Bengal on boil

Bengal on boil

It’s a war of position, though not in the Marxist sense of the expression. Marauding Communist Party of India (Marxist) members have tightened their grip over the Nandigram area, blocking all entry and exit points. The home secretary of West Bengal described the area as a “war zone".

There has been no respite for the residents of Nandigram since 14 March, when 14 people were killed in the area. Since then, there have been incidents of sporadic violence in the area. The current round began on 6 November, when two persons were killed in the area. It is yet to cease.

In any democracy, no political party or organization can claim to “capture" an area in its name. Those who do, such as Maoists in various parts of the country, are beyond the pale of the law. Only the government of the day has the right to enforce its writ through state machinery.

Equally, in the normal course of politics, parties win elections and form governments. The latter are autonomous; they may or may not heed the desires of the party, but under no circumstances can the distinction between the two be blurred. In West Bengal, this norm has broken down.

If the state government felt that Maoists, criminals and other anti-social elements were present in the area, it should have sent in the police to check them. Central forces, such as the Central Reserve Police Force, should have been allowed in, much earlier than Monday. It did neither. Instead, local CPM members have taken the law into their hands and have terrorized the people of Nandigram.

At the moment, it’s not clear why chief minister Buddhadeb Bhattacharjee did not exercise any control. Does it spell the government bending to the wishes of the party? Is it a lack of will to take action against the CPM rank and file? In either case, it has led to a serious breakdown of law and order in the state.

Maoists controlling Nandigram only adds to the charge of breakdown of law and order. The state government has intelligence machinery. It’s hard to believe that mandarins in Writers’ Building were not aware of the Maoist presence. If they were, why was no action taken?

If law and order and proper functioning of government are issues in the Nandigram episode, it also reflects on the prevailing political culture in the state. The reaction of opposition parties in the state, the governor and the counter-reaction of CPM are instructive in this respect.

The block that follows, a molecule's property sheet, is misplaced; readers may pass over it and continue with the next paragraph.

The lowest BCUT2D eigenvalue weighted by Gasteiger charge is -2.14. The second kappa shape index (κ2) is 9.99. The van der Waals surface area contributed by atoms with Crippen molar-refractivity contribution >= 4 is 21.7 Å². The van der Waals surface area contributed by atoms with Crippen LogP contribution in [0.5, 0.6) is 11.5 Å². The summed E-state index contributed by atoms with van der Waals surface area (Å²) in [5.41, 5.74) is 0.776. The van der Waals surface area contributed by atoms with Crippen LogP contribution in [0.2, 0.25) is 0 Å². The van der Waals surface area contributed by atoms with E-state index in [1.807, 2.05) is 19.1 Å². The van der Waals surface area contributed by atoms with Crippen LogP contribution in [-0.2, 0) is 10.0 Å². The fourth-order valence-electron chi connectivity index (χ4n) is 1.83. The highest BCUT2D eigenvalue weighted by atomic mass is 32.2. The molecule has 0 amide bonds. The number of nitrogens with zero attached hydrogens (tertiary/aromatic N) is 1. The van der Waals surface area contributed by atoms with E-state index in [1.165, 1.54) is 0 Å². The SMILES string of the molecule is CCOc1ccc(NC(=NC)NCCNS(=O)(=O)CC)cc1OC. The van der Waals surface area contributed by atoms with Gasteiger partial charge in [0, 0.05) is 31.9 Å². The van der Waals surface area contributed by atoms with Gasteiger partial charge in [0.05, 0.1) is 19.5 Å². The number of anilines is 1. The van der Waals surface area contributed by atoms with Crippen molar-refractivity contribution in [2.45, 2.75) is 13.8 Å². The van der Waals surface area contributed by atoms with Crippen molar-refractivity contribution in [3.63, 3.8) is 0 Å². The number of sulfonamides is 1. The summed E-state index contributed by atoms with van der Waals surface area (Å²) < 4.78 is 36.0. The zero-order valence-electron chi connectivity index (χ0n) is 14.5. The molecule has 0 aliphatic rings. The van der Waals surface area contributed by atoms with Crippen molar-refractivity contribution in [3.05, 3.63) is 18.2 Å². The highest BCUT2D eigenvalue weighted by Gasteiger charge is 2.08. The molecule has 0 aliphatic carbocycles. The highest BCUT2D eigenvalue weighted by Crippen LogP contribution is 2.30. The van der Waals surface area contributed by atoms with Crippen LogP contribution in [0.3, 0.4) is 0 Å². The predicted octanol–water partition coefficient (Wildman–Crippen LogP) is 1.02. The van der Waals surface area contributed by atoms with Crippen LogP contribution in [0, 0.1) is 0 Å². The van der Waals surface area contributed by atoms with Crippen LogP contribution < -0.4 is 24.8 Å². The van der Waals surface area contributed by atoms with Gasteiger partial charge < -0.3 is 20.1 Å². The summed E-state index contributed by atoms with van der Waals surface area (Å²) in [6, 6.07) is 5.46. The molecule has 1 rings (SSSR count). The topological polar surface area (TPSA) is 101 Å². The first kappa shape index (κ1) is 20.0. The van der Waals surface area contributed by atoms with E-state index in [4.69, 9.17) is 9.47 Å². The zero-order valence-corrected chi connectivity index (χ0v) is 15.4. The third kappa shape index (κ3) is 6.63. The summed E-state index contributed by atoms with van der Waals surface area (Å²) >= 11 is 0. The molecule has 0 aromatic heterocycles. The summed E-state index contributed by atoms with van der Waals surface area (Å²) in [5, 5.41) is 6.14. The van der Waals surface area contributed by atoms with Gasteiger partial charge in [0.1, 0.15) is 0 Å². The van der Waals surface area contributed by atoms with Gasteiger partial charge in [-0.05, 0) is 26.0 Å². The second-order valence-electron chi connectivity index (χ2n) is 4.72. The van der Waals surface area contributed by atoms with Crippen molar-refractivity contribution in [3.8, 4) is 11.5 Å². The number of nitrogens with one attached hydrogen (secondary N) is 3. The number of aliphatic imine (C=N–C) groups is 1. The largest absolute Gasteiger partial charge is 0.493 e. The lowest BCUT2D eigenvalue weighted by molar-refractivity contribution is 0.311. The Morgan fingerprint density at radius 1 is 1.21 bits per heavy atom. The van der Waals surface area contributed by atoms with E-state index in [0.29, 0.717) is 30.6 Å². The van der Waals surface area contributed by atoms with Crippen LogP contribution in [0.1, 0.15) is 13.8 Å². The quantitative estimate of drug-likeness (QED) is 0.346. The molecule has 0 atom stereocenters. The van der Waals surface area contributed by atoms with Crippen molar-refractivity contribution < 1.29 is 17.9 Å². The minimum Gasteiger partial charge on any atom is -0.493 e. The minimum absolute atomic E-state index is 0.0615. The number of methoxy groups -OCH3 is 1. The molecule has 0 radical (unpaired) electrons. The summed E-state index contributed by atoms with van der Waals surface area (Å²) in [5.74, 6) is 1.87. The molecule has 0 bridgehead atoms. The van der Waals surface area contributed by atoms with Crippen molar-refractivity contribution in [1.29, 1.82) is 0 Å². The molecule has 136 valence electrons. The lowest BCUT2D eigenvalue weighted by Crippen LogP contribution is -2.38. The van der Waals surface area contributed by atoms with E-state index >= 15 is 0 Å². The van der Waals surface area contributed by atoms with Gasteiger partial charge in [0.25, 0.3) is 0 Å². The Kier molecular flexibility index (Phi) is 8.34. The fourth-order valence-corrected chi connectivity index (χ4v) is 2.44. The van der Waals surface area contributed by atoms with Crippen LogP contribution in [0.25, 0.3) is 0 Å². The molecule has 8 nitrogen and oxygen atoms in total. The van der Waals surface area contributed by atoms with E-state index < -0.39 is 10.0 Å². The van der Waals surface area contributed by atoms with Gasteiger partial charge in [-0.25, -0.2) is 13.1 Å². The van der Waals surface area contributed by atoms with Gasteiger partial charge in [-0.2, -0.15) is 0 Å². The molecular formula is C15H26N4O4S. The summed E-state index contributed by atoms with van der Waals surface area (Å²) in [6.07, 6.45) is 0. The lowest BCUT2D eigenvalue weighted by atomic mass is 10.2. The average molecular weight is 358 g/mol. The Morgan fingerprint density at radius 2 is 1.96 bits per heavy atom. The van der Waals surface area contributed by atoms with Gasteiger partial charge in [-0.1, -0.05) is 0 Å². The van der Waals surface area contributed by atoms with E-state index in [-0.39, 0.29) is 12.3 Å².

One can ask what Mamata Banerjee and L.K. Advani can possibly do in what is described as a “war zone"? If providing succour to those injured in the violence is the objective, that will not be served by going there. Instead, there is every likelihood of their inflaming passions in an already volatile area.

The near-hysterical reaction of Trinamool Congress chief Mamata Banerjee in announcing her resignation from Parliament and calling for a statewide bandh make one suspect that bringing down the political temperature is not her aim.

In contrast, governor Gopal Krishna Gandhi, a former diplomat, issued a measured statement that addressed issues raised by both the CPM and the opposition. This included the return of villagers supporting the CPM to Nandigram. The CPM chose silence against the opposition, but railed against the governor. In both instances, political parties have little intent to sit down and resolve the matter.

There may be no easy solutions in Nandigram. There is plenty of mistrust between the neighbouring villages in the area, one that will take time to rebuild. The least that the chief minister can do is to leash the CPM cadres and restore order in the area. It is also incumbent on the Union government to step in if the situation does not improve soon.

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